Epigallocatechin-3-gallate, a DYRK1A inhibitor, rescues cognitive deficits in Down syndrome mouse models and in humans
Trisomy for human chromosome 21 results in Down syndrome (DS), which is among the most complex genetic perturbations leading to intellectual disability. Accumulating data suggest that overexpression of the dual-specificity tyrosine-(Y)-phosphorylation regulated kinase 1A (DYRK1A), is a critical pathogenic mechanisms in the intellectual deficit.
Methods and results
Here we show that the green tea flavonol epigallocatechin-gallate (EGCG), a DYRK1A inhibitor, rescues the cognitive deficits of both segmental trisomy 16 (Ts65Dn) and transgenic mice overexpressing Dyrk1A in a trisomic or disomic genetic background, respectively. It also significantly reverses cognitive deficits in a pilot study in DS individuals with effects on memory recognition, working memory and quality of life. We used the mouse models to ensure that EGCG was able to reduce DYRK1A kinase activity in the hippocampus and found that it also induced significant changes in plasma homocysteine levels, which were correlated with Dyrk1A expression levels. Thus, we could use plasma homocysteine levels as an efficacy biomarker in our human study.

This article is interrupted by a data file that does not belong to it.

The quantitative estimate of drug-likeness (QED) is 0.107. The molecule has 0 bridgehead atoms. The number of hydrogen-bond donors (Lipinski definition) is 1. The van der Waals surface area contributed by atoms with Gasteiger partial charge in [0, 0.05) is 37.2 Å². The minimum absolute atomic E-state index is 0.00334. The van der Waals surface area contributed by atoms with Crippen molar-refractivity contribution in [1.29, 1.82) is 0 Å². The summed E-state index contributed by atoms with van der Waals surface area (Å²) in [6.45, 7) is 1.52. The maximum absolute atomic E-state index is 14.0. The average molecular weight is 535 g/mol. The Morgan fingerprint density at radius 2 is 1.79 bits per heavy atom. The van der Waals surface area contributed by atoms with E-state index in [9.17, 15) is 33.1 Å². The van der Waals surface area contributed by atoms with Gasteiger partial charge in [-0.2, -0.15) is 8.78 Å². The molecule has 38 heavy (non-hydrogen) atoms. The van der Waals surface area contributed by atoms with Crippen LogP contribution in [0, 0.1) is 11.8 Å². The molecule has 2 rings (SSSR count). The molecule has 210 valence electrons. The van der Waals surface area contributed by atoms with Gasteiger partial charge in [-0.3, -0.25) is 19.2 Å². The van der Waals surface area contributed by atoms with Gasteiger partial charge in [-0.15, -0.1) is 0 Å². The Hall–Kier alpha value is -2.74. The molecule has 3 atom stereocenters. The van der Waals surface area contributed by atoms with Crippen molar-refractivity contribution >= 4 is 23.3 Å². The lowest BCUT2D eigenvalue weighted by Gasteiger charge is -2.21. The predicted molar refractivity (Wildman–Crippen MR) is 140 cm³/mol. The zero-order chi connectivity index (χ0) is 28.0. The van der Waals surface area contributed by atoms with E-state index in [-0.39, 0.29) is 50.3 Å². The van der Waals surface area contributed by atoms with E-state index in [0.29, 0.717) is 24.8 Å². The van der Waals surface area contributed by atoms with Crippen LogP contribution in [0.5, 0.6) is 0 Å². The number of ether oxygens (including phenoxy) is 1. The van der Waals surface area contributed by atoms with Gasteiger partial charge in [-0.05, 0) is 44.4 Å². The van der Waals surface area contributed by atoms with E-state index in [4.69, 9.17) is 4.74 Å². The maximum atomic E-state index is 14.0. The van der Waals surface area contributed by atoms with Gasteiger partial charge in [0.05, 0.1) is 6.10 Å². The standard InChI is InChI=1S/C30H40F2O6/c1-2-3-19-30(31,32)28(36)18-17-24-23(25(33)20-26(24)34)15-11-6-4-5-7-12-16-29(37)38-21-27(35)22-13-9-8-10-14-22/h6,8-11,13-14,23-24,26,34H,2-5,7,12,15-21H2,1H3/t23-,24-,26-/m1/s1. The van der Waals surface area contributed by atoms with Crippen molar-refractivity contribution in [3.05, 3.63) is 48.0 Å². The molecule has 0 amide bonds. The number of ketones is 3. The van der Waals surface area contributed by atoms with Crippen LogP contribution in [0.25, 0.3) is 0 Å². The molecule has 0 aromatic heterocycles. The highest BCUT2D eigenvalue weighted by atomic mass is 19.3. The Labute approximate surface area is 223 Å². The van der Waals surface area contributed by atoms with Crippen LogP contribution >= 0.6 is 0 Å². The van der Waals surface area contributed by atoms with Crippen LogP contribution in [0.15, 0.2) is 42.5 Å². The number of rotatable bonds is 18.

We conclude that EGCG is a promising therapeutic tool for cognitive enhancement in DS, and its efficacy may depend of Dyrk1A inhibition.